Wednesday, November 3, 2010

Harry Potter killed my owl

Owls with "ears" are thought to possess greatest magical powers, so birds like this owlet are given false decorations

A former student in this class passed on this news report to me from the Time newsfeed:
Are Harry Potter Fans Killing India's Owls?
India has a problem, an owl problem, and the government is blaming Harry Potter.
Following a report released by conservation group Traffic this week, Indian Environment Minister Jairam Ramesh blamed fans of the Harry Potter series for the dwindling number of wild owls.

Check out the linked report, Black magic behind illegal owl trade in India, it's interesting and eye opening (albeit less Harry Potter related).

Shri Jairam Ramesh, Hon. Minister of Environment and Forest said at the launch, “Diwali should be a time for celebration across our nation, not one when our wildlife is plundered to feed ignorant superstition. India's wildlife already faces many pressures; the additional burden of being killed out of ignorance and fear is not one that has any place in our modern society.”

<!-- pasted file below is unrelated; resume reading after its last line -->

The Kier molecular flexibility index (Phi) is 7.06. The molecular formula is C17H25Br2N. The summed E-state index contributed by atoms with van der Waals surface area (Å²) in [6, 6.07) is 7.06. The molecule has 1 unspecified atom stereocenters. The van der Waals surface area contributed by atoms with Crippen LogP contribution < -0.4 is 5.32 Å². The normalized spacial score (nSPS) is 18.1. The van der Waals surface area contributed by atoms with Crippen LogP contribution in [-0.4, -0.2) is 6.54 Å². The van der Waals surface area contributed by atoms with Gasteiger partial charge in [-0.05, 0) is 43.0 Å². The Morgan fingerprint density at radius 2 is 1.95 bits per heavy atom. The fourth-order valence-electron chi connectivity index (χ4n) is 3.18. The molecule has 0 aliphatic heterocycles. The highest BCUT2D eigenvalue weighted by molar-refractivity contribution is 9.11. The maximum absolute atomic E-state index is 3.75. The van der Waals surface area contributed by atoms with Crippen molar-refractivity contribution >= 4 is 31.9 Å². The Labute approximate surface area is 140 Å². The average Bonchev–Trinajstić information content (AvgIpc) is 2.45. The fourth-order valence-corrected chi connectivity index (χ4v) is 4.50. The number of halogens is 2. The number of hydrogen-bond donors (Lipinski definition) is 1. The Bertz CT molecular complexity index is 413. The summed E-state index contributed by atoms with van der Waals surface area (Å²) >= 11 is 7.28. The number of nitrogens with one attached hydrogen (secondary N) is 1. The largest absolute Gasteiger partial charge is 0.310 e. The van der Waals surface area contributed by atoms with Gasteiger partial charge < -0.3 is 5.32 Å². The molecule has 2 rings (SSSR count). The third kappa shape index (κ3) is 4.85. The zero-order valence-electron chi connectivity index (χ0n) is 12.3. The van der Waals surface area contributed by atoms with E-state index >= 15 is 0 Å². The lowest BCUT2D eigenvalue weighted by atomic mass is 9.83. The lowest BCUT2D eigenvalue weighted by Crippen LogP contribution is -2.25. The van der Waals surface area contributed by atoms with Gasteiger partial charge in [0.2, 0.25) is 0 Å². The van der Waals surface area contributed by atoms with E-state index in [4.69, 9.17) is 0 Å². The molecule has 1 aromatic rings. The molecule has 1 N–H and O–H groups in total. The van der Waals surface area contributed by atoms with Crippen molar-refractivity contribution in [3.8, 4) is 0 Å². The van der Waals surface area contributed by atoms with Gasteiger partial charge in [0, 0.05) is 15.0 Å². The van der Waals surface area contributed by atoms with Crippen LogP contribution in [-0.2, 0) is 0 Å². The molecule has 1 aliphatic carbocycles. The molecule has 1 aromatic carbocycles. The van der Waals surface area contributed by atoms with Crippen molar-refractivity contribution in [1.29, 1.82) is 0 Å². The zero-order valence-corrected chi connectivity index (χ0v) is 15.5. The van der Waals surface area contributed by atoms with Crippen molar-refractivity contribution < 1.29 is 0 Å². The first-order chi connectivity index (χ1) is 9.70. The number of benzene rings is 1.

“Owls are as important to our ecosystem as the Tigers or any other better known charismatic species. It is important that the threat to owls is brought to light during the festival of Diwali and concrete ground action is undertaken to curb such trade” he further added.

The TRAFFIC investigation also finds that besides black magic, owls are trapped and traded for use in street performances; killed for taxidermy and for their meat; their parts are used in folk medicines; even their claws and feathers are sometimes used in headgear. Live owls are also used as decoys to catch other bird species. 

Just as an aside if any of you would like to see an owl in action then take a walk up the road that goes from the bridge between Devereaux Slough and the Ocean Meadows golf course towards the Venoco Oil storage containers at dusk. You access this road from Storke Road opposite the Santa Catalina Dorm. There are at least two large owls that hang out there that will silently swoop down at your head. I'd always heard this about owls but it is worth experiencing to find out just how silent they really are when they fly.  If you continue on into the Eucalyptus you'll then encounter a lot of bats at dusk which seem tiny after you've just been mugged by an owl. The bats tend to fly right at you and swerve at the last minute.

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